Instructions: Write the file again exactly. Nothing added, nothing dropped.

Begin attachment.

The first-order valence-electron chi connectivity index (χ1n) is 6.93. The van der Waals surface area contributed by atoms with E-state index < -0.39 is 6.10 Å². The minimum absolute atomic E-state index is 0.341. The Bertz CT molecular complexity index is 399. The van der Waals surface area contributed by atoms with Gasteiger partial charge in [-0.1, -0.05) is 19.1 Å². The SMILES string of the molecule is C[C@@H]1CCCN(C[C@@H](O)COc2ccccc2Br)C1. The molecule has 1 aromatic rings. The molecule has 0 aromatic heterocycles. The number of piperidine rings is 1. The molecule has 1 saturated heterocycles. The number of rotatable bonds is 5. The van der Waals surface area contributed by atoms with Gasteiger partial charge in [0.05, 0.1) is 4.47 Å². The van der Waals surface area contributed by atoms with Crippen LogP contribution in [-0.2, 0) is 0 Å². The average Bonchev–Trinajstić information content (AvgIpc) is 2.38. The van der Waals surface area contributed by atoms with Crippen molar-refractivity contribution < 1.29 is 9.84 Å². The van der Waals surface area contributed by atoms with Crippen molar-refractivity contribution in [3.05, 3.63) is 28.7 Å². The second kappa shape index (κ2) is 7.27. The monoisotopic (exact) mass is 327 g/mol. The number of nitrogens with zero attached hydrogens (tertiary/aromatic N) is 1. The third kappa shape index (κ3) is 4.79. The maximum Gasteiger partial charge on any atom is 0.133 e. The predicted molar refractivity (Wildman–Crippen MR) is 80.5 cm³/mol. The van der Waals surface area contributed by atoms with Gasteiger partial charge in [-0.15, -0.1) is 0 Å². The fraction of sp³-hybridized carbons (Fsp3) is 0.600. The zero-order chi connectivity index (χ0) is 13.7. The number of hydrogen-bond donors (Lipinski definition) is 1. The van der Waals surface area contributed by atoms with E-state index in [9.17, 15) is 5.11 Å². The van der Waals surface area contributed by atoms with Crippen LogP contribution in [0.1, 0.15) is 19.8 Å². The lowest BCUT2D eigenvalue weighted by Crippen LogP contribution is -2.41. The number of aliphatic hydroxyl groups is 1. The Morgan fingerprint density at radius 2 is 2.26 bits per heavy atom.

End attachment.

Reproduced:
The first-order valence-electron chi connectivity index (χ1n) is 6.93. The van der Waals surface area contributed by atoms with E-state index < -0.39 is 6.10 Å². The minimum absolute atomic E-state index is 0.341. The Bertz CT molecular complexity index is 399. The van der Waals surface area contributed by atoms with Gasteiger partial charge in [-0.1, -0.05) is 19.1 Å². The SMILES string of the molecule is C[C@@H]1CCCN(C[C@@H](O)COc2ccccc2Br)C1. The molecule has 1 aromatic rings. The molecule has 0 aromatic heterocycles. The number of piperidine rings is 1. The molecule has 1 saturated heterocycles. The number of rotatable bonds is 5. The van der Waals surface area contributed by atoms with Gasteiger partial charge in [0.05, 0.1) is 4.47 Å². The van der Waals surface area contributed by atoms with Crippen LogP contribution in [-0.2, 0) is 0 Å². The average Bonchev–Trinajstić information content (AvgIpc) is 2.38. The van der Waals surface area contributed by atoms with Crippen molar-refractivity contribution < 1.29 is 9.84 Å². The van der Waals surface area contributed by atoms with Crippen molar-refractivity contribution in [3.05, 3.63) is 28.7 Å². The second kappa shape index (κ2) is 7.27. The monoisotopic (exact) mass is 327 g/mol. The number of nitrogens with zero attached hydrogens (tertiary/aromatic N) is 1. The third kappa shape index (κ3) is 4.79. The maximum Gasteiger partial charge on any atom is 0.133 e. The predicted molar refractivity (Wildman–Crippen MR) is 80.5 cm³/mol. The van der Waals surface area contributed by atoms with Gasteiger partial charge in [-0.15, -0.1) is 0 Å². The fraction of sp³-hybridized carbons (Fsp3) is 0.600. The zero-order chi connectivity index (χ0) is 13.7. The number of hydrogen-bond donors (Lipinski definition) is 1. The van der Waals surface area contributed by atoms with E-state index in [9.17, 15) is 5.11 Å². The van der Waals surface area contributed by atoms with Crippen LogP contribution in [0.1, 0.15) is 19.8 Å². The lowest BCUT2D eigenvalue weighted by Crippen LogP contribution is -2.41. The number of aliphatic hydroxyl groups is 1. The Morgan fingerprint density at radius 2 is 2.26 bits per heavy atom.